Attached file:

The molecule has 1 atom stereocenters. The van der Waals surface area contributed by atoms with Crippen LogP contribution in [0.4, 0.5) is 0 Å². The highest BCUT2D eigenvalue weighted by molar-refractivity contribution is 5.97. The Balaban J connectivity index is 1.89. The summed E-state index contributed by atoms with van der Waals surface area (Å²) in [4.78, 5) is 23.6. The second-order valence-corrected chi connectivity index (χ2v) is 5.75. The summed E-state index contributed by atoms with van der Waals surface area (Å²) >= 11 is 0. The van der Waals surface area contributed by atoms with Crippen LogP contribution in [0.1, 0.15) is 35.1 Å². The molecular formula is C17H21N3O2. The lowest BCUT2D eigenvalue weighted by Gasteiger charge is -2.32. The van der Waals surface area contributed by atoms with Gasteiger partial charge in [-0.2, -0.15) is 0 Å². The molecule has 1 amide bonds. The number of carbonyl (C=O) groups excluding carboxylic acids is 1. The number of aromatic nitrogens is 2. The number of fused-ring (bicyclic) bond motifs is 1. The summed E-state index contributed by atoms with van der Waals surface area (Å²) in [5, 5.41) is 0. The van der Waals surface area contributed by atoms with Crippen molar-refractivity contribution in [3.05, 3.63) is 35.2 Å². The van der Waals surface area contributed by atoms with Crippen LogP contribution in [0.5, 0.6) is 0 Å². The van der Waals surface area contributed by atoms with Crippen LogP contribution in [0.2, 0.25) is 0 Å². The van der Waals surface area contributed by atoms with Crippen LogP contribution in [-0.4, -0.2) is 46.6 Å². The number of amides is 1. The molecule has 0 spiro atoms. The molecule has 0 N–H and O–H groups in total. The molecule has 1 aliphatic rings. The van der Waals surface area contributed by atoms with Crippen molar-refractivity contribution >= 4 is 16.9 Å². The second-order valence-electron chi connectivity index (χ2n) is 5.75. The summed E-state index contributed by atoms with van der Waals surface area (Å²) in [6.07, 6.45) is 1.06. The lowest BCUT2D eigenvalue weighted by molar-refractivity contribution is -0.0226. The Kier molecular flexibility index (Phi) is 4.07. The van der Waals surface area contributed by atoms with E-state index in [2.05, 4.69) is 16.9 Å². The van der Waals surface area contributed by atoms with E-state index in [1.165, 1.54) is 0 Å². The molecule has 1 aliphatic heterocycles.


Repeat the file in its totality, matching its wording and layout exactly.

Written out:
The molecule has 1 atom stereocenters. The van der Waals surface area contributed by atoms with Crippen LogP contribution in [0.4, 0.5) is 0 Å². The highest BCUT2D eigenvalue weighted by molar-refractivity contribution is 5.97. The Balaban J connectivity index is 1.89. The summed E-state index contributed by atoms with van der Waals surface area (Å²) in [4.78, 5) is 23.6. The second-order valence-corrected chi connectivity index (χ2v) is 5.75. The summed E-state index contributed by atoms with van der Waals surface area (Å²) >= 11 is 0. The van der Waals surface area contributed by atoms with Crippen LogP contribution in [0.1, 0.15) is 35.1 Å². The molecular formula is C17H21N3O2. The lowest BCUT2D eigenvalue weighted by Gasteiger charge is -2.32. The van der Waals surface area contributed by atoms with Gasteiger partial charge in [-0.2, -0.15) is 0 Å². The molecule has 1 amide bonds. The number of carbonyl (C=O) groups excluding carboxylic acids is 1. The number of aromatic nitrogens is 2. The number of fused-ring (bicyclic) bond motifs is 1. The summed E-state index contributed by atoms with van der Waals surface area (Å²) in [5, 5.41) is 0. The van der Waals surface area contributed by atoms with Crippen molar-refractivity contribution in [3.05, 3.63) is 35.2 Å². The van der Waals surface area contributed by atoms with Crippen LogP contribution in [0.5, 0.6) is 0 Å². The van der Waals surface area contributed by atoms with Crippen LogP contribution in [0.2, 0.25) is 0 Å². The van der Waals surface area contributed by atoms with Crippen LogP contribution in [-0.4, -0.2) is 46.6 Å². The number of amides is 1. The molecule has 0 spiro atoms. The molecule has 0 N–H and O–H groups in total. The molecule has 1 aliphatic rings. The van der Waals surface area contributed by atoms with Crippen molar-refractivity contribution >= 4 is 16.9 Å². The second-order valence-electron chi connectivity index (χ2n) is 5.75. The summed E-state index contributed by atoms with van der Waals surface area (Å²) in [6.07, 6.45) is 1.06. The lowest BCUT2D eigenvalue weighted by molar-refractivity contribution is -0.0226. The Kier molecular flexibility index (Phi) is 4.07. The van der Waals surface area contributed by atoms with E-state index in [2.05, 4.69) is 16.9 Å². The van der Waals surface area contributed by atoms with E-state index in [1.165, 1.54) is 0 Å². The molecule has 1 aliphatic heterocycles.